IUCN World Conservation Congress – Day 4

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Discussing how to transform finance and detailing youth perspective on CBD negotiations process at Day 4 of IUCN World Conservation Congress

On September 6th at IUCN World Conservation Congress, the P2 Partnership sessions focused on transforming finance in both public and private sectors featuring high-level panelists across three well-attended sessions, followed by Youth campus discussion led by the Global Youth Biodiversity Network, on understanding the CBD negotiation process

Finance, Post2020 Partnership, Transformative change, Youth.

P2 Partnership – Transforming finance

Day 3 focused on transforming finance and addressed how the GBF should be strengthened to catalyse the transformation of the finance system to ensure nature-positive financial flows. Speakers shared their perspectives on the outstanding ambition gaps in the GBF draft, as well as suggestions for addressing those gaps and key messages to be transmitted to political leaders.

As a key contributor to the Post2020 pavilion partnership, Expertise France Director General Jérémie Pellet and his director for Sustainable Development Nicolas Chenet met with the pavilion partners including WWF Director General, Marco Lambertini, the Global Environment Facility Director of Programmes, Gustavo Fonseca and the World Economic Forum Nature Lead, Akanksha Khatri.

The Evening Virtual on September 5 addressed the topic of nature positive debt instruments for green recovery.

The Morning Virtual on September 6 addressed greening public expenditure, including subsidy reform.

We would need a GBF that pushes the Multilateral Development Banks into reform biodiversity harmful programs with some teeth. ” Gareth Phillips, African Development Bank Group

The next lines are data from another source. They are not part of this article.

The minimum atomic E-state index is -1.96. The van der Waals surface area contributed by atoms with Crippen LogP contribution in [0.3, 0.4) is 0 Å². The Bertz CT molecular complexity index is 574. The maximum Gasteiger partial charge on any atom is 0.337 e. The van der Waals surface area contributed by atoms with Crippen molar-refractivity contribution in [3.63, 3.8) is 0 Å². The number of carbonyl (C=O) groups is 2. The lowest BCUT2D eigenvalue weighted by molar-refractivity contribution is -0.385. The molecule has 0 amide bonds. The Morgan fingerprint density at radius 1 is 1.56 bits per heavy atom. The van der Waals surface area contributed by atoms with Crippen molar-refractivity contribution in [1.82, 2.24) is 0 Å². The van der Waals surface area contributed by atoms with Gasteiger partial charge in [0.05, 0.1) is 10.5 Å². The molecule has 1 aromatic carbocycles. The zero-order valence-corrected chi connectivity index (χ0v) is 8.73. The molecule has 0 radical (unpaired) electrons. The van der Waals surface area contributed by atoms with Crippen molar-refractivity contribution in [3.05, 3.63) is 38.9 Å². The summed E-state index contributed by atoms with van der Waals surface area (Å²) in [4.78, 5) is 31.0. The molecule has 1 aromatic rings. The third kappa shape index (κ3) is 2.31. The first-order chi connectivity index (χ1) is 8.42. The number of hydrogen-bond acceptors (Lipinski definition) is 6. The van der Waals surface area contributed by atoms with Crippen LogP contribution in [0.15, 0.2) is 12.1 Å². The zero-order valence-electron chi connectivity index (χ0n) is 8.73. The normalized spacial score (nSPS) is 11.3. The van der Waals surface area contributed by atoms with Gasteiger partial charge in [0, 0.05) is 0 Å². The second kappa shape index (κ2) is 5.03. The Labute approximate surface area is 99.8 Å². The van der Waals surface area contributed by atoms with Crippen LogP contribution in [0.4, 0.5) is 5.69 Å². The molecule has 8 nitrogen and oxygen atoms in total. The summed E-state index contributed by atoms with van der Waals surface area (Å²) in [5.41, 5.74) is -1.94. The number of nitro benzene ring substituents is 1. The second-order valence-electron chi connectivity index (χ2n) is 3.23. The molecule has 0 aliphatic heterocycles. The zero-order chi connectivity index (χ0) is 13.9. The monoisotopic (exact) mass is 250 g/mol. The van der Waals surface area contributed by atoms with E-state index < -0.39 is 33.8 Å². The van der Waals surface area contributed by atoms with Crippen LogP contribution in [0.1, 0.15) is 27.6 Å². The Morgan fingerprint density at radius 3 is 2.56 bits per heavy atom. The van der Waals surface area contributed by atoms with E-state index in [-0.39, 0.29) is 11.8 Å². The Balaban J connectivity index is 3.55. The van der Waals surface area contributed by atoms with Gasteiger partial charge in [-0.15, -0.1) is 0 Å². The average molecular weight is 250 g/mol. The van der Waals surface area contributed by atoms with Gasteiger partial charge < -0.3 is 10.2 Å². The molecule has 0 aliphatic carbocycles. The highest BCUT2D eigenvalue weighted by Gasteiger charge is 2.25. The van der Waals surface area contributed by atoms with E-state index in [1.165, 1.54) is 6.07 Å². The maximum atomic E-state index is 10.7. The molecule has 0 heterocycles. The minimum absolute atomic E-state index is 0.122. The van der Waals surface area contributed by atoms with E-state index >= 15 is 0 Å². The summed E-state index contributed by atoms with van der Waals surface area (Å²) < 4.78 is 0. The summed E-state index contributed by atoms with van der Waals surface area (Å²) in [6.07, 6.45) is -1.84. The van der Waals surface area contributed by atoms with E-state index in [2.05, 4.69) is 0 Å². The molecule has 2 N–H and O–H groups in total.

Governments need evidence base to create transparency and identify biodiversity harmful subsidies, with tools for regular reporting and detailed screening to grade their impact.” Jacqueline Cottrell, Green Budget Germany

The first on-site session focused on nature positive public financing:

There is no technology that will solve the climate and biodiversity crisis. Politicians need better information to work for policy coherence.” Carlos Manuel Rodriguez, Global Environment Facility

We must think of translating the framework into our key policy areas and strategies and plan to have tangible actions on the ground for the people and communities.” Beatriz Cyiza, Rwanda Minister of Environment

We have to seize the opportunity in the negotiation process. Every delegation should take on a young person, give them a voice and seek compromises.” Christian Schwarzer, GYBN

The second on-site session focused on nature positive private financing:

Nature affects all of economic activity. The world ecosystems are declining, also in India. The coherence of policies and cross-stakeholder collaboration will decide the future of biodiversity in the country.” Niranjan Banodkar, CEO YES Bank

“We need the same scale of capital that has been deployed to create the problem to solve the problem. We need to de-risk investments for private capital. Enter philanthropy has a role to play.” Marcelo de Andrade, Earth Capital Partners

“Today, we have more business and financial people in the IUCN World Conservation Congress than ever before, not talking about species, but about the future of humanity. Nature is not an impediment to investment anymore, it is an opportunity.” André Hoffmann, Président, Mava Foundation